In May 2015, the Brazilian Public Prosecutor in the Federal District initiated actions in Brazil’s court system, the first of which seeks to compel the National Health Surveillance Agency (ANVISA) to re-evaluate the toxicity of glyphosate and of eight other active ingredients suspected of causing damage to people’s health and the environment. (2,4-D and the active ingredients methyl parathion, lactofem, phorate, carbofuran, abamectin, tiram and paraquat) The actions request a preliminary injunction which would allow the Ministry of Agriculture, Livestock and Supply to suspend the registration of the products until a final conclusion about their toxicity is reached by ANVISA.

The prosecutor also asked that the National Biosafety Technical Commission prohibit the widespread sale of genetically engineered seeds resistant to the herbicides glyphosate and 2,4-D pending a final position by ANVISA.
More information here and here.

2015 April: Over 30,000 doctors in Argentina have demanded that Glyphosate be banned. The doctors are part of FESPROSA, Argentina’s Union of medical professionals. Citing the World Health Organization’s that the glyphosate chemicals used in Monsanto’s best-selling herbicide Round Up (formulated to use on Round Up Ready crops) is “likely carcinogenic”; they add that Glyphosate is also associated with:

  • Spontaneous abortions
  • Birth defects
  • Skin disease
  • Respiratory illness
  • Neurological disease

FESPROSA also explained: “In our country glyphosate is applied on more than 28 million hectares. Each year, the soil is sprayed with more than 320 million litres, which means that 13 million people are at risk of being affected, according to the Physicians Network of Sprayed Peoples (RMPF). Soy is not the only crop addicted to glyphosate: the herbicide is also used for transgenic maize and other crops. Where glyphosate falls, only GMOs can grow. Everything else dies.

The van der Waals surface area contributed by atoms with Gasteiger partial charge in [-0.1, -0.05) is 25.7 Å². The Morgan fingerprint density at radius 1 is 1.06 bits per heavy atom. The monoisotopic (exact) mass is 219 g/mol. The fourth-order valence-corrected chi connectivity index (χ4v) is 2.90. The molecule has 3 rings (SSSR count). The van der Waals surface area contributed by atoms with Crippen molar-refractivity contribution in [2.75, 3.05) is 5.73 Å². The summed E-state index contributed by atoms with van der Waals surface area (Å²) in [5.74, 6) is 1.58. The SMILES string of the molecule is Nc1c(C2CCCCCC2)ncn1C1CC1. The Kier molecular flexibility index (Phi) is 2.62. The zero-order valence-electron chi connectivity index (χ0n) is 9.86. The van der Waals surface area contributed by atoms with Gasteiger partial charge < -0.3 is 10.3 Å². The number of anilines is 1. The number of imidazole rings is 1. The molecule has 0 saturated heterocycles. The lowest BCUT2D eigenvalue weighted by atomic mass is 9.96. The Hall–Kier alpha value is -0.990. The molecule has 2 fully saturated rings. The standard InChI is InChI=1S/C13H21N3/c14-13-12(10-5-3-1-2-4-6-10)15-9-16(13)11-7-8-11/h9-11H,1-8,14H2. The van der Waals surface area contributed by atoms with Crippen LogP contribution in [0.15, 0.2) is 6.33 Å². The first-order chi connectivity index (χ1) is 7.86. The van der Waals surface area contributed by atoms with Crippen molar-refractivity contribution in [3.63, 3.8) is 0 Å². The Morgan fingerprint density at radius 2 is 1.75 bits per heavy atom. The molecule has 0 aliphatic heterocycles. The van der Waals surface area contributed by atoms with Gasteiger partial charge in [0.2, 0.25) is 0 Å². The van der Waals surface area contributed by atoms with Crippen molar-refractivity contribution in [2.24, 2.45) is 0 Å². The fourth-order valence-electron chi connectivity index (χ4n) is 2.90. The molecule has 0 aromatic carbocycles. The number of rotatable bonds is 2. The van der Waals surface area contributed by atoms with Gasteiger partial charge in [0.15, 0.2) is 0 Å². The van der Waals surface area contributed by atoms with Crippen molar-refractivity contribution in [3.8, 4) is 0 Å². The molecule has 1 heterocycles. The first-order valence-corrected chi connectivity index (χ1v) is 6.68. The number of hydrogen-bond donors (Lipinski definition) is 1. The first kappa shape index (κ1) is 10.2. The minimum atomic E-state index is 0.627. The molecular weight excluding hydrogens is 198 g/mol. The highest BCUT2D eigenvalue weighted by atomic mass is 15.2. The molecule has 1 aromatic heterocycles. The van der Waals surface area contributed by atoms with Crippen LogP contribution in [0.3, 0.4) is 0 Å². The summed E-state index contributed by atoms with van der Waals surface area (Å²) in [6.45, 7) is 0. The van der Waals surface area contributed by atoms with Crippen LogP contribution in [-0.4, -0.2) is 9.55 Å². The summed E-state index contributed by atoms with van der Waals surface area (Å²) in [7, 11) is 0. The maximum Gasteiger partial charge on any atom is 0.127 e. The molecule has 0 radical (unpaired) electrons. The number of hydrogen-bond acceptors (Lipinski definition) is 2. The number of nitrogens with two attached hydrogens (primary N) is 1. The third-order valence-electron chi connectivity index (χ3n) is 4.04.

The doctors also talk about vindicating one of their own: “Our trade union, the Federation of Health Professionals of Argentina (FESPROSA), which represents more than 30,000 doctors and health professionals in our country, includes the Social Health Collective of Andrés Carrasco. Andrés Carrasco was a researcher at [Argentine government research institute] CONICET, who died a year ago, and showed the damage caused by glyphosate to embryos. For disseminating his research, he was attacked by the industry and the authorities at CONICET. Today, WHO vindicates him.

We cannot allow the business interests of a North American multinational to be more important than the health of the people of our region. Governments should promote the technology and practices of organic farming to protect growers, consumers and the environment,” said Franco Segesso, coordinator of the campaign at Greenpeace Andino.

In Dec 28 2016 Sustainable Pulse reported that: Argentinian Federal Prosecutor Fabián Canda has officially filed a request to the Federal Administrative Court of Buenos Aires to prohibit the sale of GMO seeds that are designed to be grown with glyphosate herbicides (Roundup Ready), due to the probable harm to human and environmental health being caused by the weedkiller. Canda’s request, which is based on the precautionary principle, also calls for a ban on the aerial spraying of glyphosate herbicides and a 5 km no-spray zone surrounding population centers, schools, villages, farm houses, rivers, lakes and groundwater wells.